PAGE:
Manayunk skyline in the Roxborough-Manayunk district in Northwest Philadelphia
Map of Philadelphia County with Northwest highlighted neighborhood. Click for larger image.
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Northwest Philadelphia is a section of the city of Philadelphia, Pennsylvania. The official boundary is Stenton Avenue to the north, the Schuylkill River to the southwest, Northwestern Avenue to the northwest, Roosevelt Boulevard to the south, and Wister Street and Stenton Avenue to the east. The area is divided by Wissahickon Creek into two subsections, Upper Northwest and Lower Northwest Philadelphia. Upper Northwest are Germantown, Mount Airy (which itself is divided into east and west), and Chestnut Hill, and Lower Northwest are Roxborough, Wissahickon, East Falls, and Manayunk. The area of Philadelphia west of the Schuylkill River is known as West Philadelphia. The Philadelphia Police Department patrols two districts located within Northwest Philadelphia. The two patrol districts serving Northwest Philadelphia are the 5th and 14th districts.
Demographics and culture
Northwest Philadelphia has substantial African American, Irish-American, Jewish-American, German-American, Italian-American, and British American (English American/Scottish American) populations, but its culture is varied, and only smaller neighborhoods within it can be said to be known for one ethnicity predominating. In 2011, Northwest Philadelphia lost 8.6% of its population. In 1990, African Americans account for "slightly more than 50 percent of the population".
Compared with other sections of Philadelphia, a substantial portion of the Northwest retains a more suburban feel. In East Falls there are large Tudor homes and big modern ranch homes on sizable properties only blocks from more humble townhouses and rowhouses. Upper Roxborough has post-World War II suburban housing developments, while Lower Roxborough consists mostly of rowhouses and urban twin houses and apartments over storefronts. There are also blocks of large Victorian homes peppered among the rowhouses. In some places the buildings and street grid have existed for three centuries, other spots nearby were farmland until after World War II, and have infrastructure that is very recently developed, 18th-century farmhouses to 19th-century rowhomes to 20th-century shopping centers. From an enclave of working-class Germantown rowhomes and small single mansions to the wealthy estates of Chestnut Hill, both may have been built in the period of 1880-1920.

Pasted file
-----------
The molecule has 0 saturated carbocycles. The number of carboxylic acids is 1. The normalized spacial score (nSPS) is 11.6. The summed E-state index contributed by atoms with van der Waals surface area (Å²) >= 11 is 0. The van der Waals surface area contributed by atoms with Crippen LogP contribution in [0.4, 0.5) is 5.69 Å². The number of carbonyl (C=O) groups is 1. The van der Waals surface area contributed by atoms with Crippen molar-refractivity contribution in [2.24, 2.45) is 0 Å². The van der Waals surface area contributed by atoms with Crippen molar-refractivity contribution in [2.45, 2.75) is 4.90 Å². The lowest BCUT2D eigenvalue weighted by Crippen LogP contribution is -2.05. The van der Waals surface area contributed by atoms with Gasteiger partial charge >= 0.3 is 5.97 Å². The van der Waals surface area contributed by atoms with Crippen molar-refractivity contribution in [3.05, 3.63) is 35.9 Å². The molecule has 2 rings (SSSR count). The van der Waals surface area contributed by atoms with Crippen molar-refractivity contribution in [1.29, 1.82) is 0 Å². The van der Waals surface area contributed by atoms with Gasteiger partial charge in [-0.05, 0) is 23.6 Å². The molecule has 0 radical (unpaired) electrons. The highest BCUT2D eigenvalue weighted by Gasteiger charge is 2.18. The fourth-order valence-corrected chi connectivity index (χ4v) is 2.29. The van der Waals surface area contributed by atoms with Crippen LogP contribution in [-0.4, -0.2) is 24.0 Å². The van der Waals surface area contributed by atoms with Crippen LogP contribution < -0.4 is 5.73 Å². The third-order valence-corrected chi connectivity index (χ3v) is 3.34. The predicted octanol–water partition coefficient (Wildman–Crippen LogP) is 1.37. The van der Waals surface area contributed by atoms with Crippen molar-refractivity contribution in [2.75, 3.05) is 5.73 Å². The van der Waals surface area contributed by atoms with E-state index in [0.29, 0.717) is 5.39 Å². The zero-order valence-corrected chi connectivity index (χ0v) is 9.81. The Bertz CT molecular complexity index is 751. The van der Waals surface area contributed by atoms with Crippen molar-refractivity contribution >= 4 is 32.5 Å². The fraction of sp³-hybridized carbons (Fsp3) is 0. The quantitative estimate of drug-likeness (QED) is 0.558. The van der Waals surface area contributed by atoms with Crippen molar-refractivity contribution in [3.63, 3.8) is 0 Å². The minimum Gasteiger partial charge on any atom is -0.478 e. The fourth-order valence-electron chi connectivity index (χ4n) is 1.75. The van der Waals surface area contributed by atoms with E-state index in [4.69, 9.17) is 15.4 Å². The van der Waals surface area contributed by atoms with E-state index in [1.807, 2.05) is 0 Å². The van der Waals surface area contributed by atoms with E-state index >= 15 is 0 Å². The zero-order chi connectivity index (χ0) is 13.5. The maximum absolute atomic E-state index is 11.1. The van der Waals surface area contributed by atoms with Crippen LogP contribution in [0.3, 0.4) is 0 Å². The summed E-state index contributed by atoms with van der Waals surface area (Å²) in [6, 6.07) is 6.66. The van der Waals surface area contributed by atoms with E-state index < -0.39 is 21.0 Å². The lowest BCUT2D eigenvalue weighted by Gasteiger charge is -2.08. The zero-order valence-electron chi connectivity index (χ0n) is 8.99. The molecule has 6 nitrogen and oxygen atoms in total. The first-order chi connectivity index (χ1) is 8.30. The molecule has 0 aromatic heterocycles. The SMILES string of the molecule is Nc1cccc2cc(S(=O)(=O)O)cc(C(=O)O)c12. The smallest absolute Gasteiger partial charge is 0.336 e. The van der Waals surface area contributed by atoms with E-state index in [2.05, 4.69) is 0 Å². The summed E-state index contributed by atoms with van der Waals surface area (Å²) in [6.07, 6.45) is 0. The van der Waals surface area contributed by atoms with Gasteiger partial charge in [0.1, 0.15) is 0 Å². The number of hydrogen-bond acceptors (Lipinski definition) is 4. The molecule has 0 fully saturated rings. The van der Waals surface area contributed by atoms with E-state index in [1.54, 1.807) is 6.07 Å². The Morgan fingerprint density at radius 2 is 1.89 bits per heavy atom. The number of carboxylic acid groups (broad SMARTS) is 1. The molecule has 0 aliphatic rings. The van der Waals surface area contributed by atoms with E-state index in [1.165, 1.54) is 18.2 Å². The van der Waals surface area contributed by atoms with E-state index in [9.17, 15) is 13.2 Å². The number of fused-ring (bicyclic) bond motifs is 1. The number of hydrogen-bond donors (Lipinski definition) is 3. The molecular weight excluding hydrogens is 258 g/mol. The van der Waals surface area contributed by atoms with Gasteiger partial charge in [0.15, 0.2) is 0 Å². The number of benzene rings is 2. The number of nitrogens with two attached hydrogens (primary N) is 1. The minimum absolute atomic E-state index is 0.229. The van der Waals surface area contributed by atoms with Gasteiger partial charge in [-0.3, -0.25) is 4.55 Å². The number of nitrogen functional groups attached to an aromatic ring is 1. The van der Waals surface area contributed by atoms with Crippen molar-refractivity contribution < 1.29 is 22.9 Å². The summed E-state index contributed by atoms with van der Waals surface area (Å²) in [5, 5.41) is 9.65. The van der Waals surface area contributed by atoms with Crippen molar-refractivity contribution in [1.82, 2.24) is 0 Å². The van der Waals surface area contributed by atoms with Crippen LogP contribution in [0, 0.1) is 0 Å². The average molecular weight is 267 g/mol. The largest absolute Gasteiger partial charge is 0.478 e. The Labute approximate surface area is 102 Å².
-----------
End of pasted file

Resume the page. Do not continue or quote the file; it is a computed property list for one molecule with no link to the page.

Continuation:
Terrain and geography
Northwest Philadelphia is known for its hilly terrain, especially in the western half between the Wissahickon and the Schuylkill River. This hilly terrain is a distinct characteristic of Manayunk and Roxborough, making them popular for any recreation that can use a good hill (such as sledding and soapbox derbies, or especially challenging sessions of running and biking). Upper Roxborough, because it is one of the highest elevations in Philadelphia, is the site of a reservoir and many of the city's broadcast transmission towers. Ridge Avenue follows the ridge that divides the Wissahickon valley from the Schuylkill valley. Wissahickon Valley Park is located in Northwest Philadelphia.
Northwest Philadelphia's street grid is oriented along axes of northeast-southwest and northwest-southeast. These axes are skewed almost exactly 45° from the true north-south and east-west axes of Philadelphia's main street grid. The Wissahickon gorge divides the "halves" of Northwest Philadelphia because of the relative scarcity of road crossings. The rail lines tend to rather thoroughly divide adjacent neighborhoods, for the same reason. Manayunk's street grid evolved completely independently from Germantown's.
|Wikivoyage has a travel guide for Northwest Philadelphia.|
- "Police Districts". Philadelphia Police Department. Retrieved 4 May 2012.
- "A City Transformed: The Racial and Ethnic Changes in Philadelphia Over the Last 20 Years" (PDF). pewtrusts.org. 2011-06-01. Retrieved 2018-03-12.
- "Community Health Assessment: Philadelphia Department of Public Health May 2014" (PDF). phila.gov. 2014-05-01. Retrieved 2018-03-12.